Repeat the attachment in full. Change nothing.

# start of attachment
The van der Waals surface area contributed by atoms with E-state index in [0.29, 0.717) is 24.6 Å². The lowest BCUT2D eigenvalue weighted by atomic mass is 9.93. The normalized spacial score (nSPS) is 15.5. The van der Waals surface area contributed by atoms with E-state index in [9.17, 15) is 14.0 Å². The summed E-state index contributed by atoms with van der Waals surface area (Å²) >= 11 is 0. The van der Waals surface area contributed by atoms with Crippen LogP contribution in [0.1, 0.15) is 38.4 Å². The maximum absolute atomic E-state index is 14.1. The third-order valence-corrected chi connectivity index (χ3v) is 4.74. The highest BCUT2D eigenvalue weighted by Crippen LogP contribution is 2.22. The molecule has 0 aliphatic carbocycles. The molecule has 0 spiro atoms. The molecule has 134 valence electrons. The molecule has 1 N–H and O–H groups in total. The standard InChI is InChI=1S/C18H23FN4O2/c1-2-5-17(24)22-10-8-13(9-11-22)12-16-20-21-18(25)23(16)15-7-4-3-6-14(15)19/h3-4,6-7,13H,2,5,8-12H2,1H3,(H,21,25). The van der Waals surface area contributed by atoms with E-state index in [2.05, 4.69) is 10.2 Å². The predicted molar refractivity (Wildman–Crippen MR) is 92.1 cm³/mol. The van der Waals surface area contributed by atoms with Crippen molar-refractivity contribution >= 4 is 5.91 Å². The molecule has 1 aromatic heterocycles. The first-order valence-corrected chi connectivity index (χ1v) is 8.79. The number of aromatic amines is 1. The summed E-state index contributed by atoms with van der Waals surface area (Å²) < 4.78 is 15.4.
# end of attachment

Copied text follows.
The van der Waals surface area contributed by atoms with E-state index in [0.29, 0.717) is 24.6 Å². The lowest BCUT2D eigenvalue weighted by atomic mass is 9.93. The normalized spacial score (nSPS) is 15.5. The van der Waals surface area contributed by atoms with E-state index in [9.17, 15) is 14.0 Å². The summed E-state index contributed by atoms with van der Waals surface area (Å²) >= 11 is 0. The van der Waals surface area contributed by atoms with Crippen LogP contribution in [0.1, 0.15) is 38.4 Å². The maximum absolute atomic E-state index is 14.1. The third-order valence-corrected chi connectivity index (χ3v) is 4.74. The highest BCUT2D eigenvalue weighted by Crippen LogP contribution is 2.22. The molecule has 0 aliphatic carbocycles. The molecule has 0 spiro atoms. The molecule has 134 valence electrons. The molecule has 1 N–H and O–H groups in total. The standard InChI is InChI=1S/C18H23FN4O2/c1-2-5-17(24)22-10-8-13(9-11-22)12-16-20-21-18(25)23(16)15-7-4-3-6-14(15)19/h3-4,6-7,13H,2,5,8-12H2,1H3,(H,21,25). The van der Waals surface area contributed by atoms with E-state index in [2.05, 4.69) is 10.2 Å². The predicted molar refractivity (Wildman–Crippen MR) is 92.1 cm³/mol. The van der Waals surface area contributed by atoms with Crippen molar-refractivity contribution >= 4 is 5.91 Å². The molecule has 1 aromatic heterocycles. The first-order valence-corrected chi connectivity index (χ1v) is 8.79. The number of aromatic amines is 1. The summed E-state index contributed by atoms with van der Waals surface area (Å²) < 4.78 is 15.4.